COVID-19 Hydroxychloroquine Studies Flawed, Experts Say

August 4, 2020 Updated: August 5, 2020

News Analysis

There are many studies on the effectiveness of hydroxychloroquine (HCQ) in treating COVID-19, but only a handful of them adhere to the highest scientific standards. Even those, however, fail to answer some of the most pressing questions.

The debate over HCQ turned into an information tug of war after President Donald Trump endorsed its potential early on. Each side now accuses the other of getting swayed by politics.

Each side has its arguments, but when they’re all put together, it turns out that some of the most crucial questions still haven’t been definitively answered. For example, is there a way to use HCQ to prevent the most at-risk people from dying of COVID-19, if caught early?

HCQ has been used for decades to treat ailments including malaria and lupus. It’s a cheap drug with manageable side effects, such as headaches, dizziness, and an upset stomach. In people with certain heart conditions, it can affect the heart rate, according to the American College of Cardiology, which recommended increased monitoring for at-risk patients.

In theory, HCQ should be helpful in inhibiting COVID-19 by prying open the infected cells to allow zinc, which is naturally present in the human body, to enter the cell and slow the replication of the virus.

Several doctors who have been both vocal and successful in using HCQ to treat hundreds of patients have explained that the point of using the drug is not necessarily to cure a patient or suppress all symptoms. Their argument is that HCQ can slow the virus down and allow the body to build up immunity against it so that the body can get over it on its own.

The main benefit should be to give people most at risk of dying of COVID-19, particularly the elderly, a chance to survive, with manageable symptoms and without a need for hospitalization. HCQ is thus best combined with a zinc dietary supplement and possibly an antibiotic, azithromycin, to prevent secondary bacterial infection, explained Dr. Vladimir Zelenko of Monroe, New York, who’s reported promising results among his patients.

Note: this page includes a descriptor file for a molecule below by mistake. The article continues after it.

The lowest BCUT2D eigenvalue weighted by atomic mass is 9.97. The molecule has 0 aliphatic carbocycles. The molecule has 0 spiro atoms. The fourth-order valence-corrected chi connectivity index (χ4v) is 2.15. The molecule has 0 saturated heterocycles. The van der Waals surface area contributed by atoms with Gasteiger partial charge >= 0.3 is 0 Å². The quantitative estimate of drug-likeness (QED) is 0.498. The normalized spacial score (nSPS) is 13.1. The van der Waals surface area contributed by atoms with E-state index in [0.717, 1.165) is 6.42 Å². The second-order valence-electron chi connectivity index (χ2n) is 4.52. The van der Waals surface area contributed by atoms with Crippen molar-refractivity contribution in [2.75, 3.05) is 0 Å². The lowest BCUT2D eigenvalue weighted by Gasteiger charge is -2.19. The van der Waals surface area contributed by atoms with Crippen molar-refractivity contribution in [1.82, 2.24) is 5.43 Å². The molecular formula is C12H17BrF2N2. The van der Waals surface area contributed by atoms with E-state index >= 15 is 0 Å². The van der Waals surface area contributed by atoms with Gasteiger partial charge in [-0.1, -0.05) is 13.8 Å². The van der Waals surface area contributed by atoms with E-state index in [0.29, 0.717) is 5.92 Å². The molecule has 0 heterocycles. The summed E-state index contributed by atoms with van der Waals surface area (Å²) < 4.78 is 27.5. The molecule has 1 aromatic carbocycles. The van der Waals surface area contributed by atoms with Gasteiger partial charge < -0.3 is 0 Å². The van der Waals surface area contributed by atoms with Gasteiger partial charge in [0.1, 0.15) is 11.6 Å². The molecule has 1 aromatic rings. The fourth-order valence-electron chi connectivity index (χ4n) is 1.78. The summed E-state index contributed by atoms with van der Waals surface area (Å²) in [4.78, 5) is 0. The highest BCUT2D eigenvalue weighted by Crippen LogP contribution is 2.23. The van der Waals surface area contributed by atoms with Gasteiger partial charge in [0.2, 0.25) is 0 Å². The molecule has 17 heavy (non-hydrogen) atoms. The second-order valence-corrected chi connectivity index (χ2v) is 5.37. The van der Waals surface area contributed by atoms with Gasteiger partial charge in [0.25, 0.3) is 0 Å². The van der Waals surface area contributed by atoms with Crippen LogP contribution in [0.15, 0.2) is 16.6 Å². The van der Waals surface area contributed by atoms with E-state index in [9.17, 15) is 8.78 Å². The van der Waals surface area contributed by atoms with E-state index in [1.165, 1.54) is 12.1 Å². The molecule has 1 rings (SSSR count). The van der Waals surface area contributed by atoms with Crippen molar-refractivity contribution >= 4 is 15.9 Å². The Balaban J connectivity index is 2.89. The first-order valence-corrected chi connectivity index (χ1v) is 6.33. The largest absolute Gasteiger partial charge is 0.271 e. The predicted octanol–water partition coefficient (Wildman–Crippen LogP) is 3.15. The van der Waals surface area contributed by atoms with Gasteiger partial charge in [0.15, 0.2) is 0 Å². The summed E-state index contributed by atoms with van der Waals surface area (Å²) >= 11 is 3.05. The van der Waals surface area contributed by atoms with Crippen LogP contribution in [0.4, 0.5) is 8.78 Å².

Anecdotal evidence and a dozen studies indicate this is the case.

But none of these studies are both controlled and randomized, which diminishes their value. For a study to match the scientific golden standard, it needs to be conducted on a sufficiently large number of truly random people so the specific makeup of the group (such as its demographics) doesn’t influence the results. The group is then divided in half. One half gets the drug and the other, the control group, gets a placebo. The outcomes for the two groups are then compared.

Yale epidemiology professor Harvey Risch, one of the proponents of HCQ treatment, noted that many drugs have been adopted for use without randomized controlled trials.

But other experts remain unconvinced, pointing to the handful of randomized controlled trials of HCQ that do exist. None of them showed statistically significant benefits in treating COVID-19 with the drug.

Risch and others have criticized what they see as design flaws in these studies.

Some of the studies looked at hospitalized patients in serious conditions. But in those cases, it was already too late for HCQ to help, Risch argued. Others looked at people in early stages of the disease, but most of their participants were people under 50 without serious health issues. These people usually go through COVID-19 without serious complications anyway.

None of the studies used the HCQ-zinc-azithromycin combo that appears to have been the most effective in clinical practice.

Also, some of the studies included only a minority of people who’d actually tested positive for COVID-19. Other participants were included based on symptoms (such as cough, fatigue, headache, or fever) and risk of contact with the virus (such as by sharing workplace with somebody who’d tested positive). The virus that causes COVID-19, SARS-CoV-2, isn’t the only one causing such symptoms, leaving the possibility that some of the people didn’t have COVID-19 to begin with.